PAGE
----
Mother's illness draws daughter closer

Morgan student balances studies with caring for mom through multiple sclerosis, breast cancer

  • DaVeeda White, right, with her daughter, Glennae Williams, at their home in Mt. Winans.
DaVeeda White, right, with her daughter, Glennae Williams,… (Amy Davis, Baltimore Sun )
May 07, 2014|By Julie Scharper, The Baltimore Sun

Sometimes, late at night, Glennae Williams is startled awake by a crash.

"Are you ok, Ma?" she calls to her mother.

Her mother, DaVeeda White, has fallen again. She gets up to use the bathroom and her legs collapse, just as they have been collapsing since Glennae was a little girl.

"I'm on the floor," White calls back. She knows her daughter will come.

These are not the kinds of nights one associates with the last exhausted, exuberant, anxious weeks of college.

Williams stays up late cramming for finals and fretting about grades, then rushes off to work in the morning. She'll be finished with all of her classes in a few weeks, although she won't officially graduate until the end of the summer. She wonders about her career, what life will be like now that school is finally behind her.

But there's another question hanging over her: Should she stay with her mom, or move out on her own?

Williams, the only child of a single mother, has cared for her mom through multiple sclerosis and breast cancer. She's bathed her, taken her to doctor's appointments, slept on a hard sofa in her hospital room.

But now the soft-spoken 22-year-old wonders if it's time to start her own life, away from her mom.

"I'm so torn," she says, sitting in the living room of their Mount Winans rowhouse. A train clangs in the distance. "I wanted to move out and get my own place."

"A 'swanky apartment,' is what she calls it," says White, 47.

"But you don't want to leave your mom," Williams says.

The diagnosis

Williams was in second grade when her mother first started falling.

White would be working a shift as a cardiac nurse at St. Agnes Hospital when the floor would start to spin. At first, she thought it was fatigue. Then her arms and legs began to tingle. She started slipping, tripping.

"We used to tease her and say she was clumsy," recalls her sister, Monica Pringle.

And then, one day, her legs just wouldn't move, White says.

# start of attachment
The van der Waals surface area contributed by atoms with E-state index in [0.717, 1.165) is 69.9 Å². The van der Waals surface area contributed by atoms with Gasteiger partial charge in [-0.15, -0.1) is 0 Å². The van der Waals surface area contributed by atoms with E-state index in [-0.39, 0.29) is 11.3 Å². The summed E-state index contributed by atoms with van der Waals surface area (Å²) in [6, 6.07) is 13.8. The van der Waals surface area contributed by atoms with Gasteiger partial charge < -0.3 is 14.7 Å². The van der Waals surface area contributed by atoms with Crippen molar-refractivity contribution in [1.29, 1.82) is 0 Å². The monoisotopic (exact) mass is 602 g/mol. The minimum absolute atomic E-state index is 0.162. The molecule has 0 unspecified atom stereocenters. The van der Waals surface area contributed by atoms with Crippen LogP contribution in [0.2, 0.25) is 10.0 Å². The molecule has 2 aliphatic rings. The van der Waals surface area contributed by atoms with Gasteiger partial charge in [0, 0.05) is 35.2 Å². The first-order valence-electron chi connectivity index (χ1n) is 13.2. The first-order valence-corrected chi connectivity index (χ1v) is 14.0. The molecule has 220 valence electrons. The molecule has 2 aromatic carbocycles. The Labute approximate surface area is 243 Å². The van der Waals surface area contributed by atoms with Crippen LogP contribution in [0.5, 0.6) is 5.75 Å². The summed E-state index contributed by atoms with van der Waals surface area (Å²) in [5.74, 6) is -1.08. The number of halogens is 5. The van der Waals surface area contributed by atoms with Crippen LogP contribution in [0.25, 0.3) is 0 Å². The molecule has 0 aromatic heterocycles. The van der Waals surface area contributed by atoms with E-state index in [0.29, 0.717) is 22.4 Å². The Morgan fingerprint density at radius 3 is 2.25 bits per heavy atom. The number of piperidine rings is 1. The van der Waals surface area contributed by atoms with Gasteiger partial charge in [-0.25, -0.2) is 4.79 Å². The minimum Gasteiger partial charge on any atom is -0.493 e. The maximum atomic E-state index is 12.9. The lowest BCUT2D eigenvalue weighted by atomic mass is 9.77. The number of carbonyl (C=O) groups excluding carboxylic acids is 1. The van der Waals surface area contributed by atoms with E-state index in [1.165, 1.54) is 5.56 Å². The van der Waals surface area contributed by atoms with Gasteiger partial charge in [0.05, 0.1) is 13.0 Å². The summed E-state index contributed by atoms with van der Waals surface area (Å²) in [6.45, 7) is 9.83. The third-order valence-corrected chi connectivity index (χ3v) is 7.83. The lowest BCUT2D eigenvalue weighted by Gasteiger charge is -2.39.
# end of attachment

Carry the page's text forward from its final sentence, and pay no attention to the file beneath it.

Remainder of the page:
She knew what she had before the spinal tap confirmed it: multiple sclerosis.

Although the cause of the disease is not known, multiple sclerosis is believed to be an auto-immune disease. Women under 50 are most likely to be diagnosed, although it can affect men and people at other ages as well.

Multiple sclerosis means "many scars." The scars are microscopic, spread throughout the body and caused by the body attacking itself.

White blood cells attack cells in the brain, spinal cord and other parts of the nervous system, eating away at a protective covering called the myelin sheath, which functions like the plastic coating on a power cord. As the covering thins, the nerve cell is no longer able transmit electrical impulses. The result is numbness, balance problems, weakness, paralysis.

However, the body is able to rebuild these coverings and, once the myelin returns, the symptoms subside.

Multiple sclerosis is a disease of relapses and remissions, misery and normalcy.

"It's not a disease that's the same for any two people," says Kerry Naunton, the nurse who heads University of Maryland's Center for MS, where White receives treatment.

White was hospitalized after she was first diagnosed, then spent time in a rehab facility, learning how to use her limbs again. She stayed with her own mother, who cared for her as if she were a little girl again.

It was an odd role for her, the oldest of three sisters raised by a single mother, says Pringle.

"She was the bossy oldest sister, in a good way," Pringle recalls. "She was always the strong one."

The hospitalization was the first time that mother and daughter were apart. White had split up with Williams' father just after the girl's second birthday. She married another man a couple years later, but that marriage ended in divorce. It had mostly been just the two of them.

Williams stayed with her dad while White was recovering. When mother and daughter returned home, White slept in a hospital bed in the middle of the living room. The girl's aunts and grandmother took her to school.

Gradually, White's strength returned. But her life had permanently changed. She quit her job, went on disability and devoted herself to spending time with her daughter.

"I looked at it as a blessing," she says. "I missed the whole first year [of Williams' schooling], because I was working crazy busy hours. But after that, I was right there. I could be her cheerleader. I wouldn't have had that if I had to work full time."

Williams says she doesn't remember much about her mother's illness in those years.

What she remembers most clearly is her mother's presence.

"I'd say, 'Ma, I need you to come to school today,' and she would," Williams says.

Finding strength

Williams nearly left Baltimore once before. She planned to attend a small, liberal arts college in Virginia.

But the summer before she was set to leave, her mother persuaded her to enroll in a summer program at Morgan State University for incoming engineering students.

Something clicked for her on campus.

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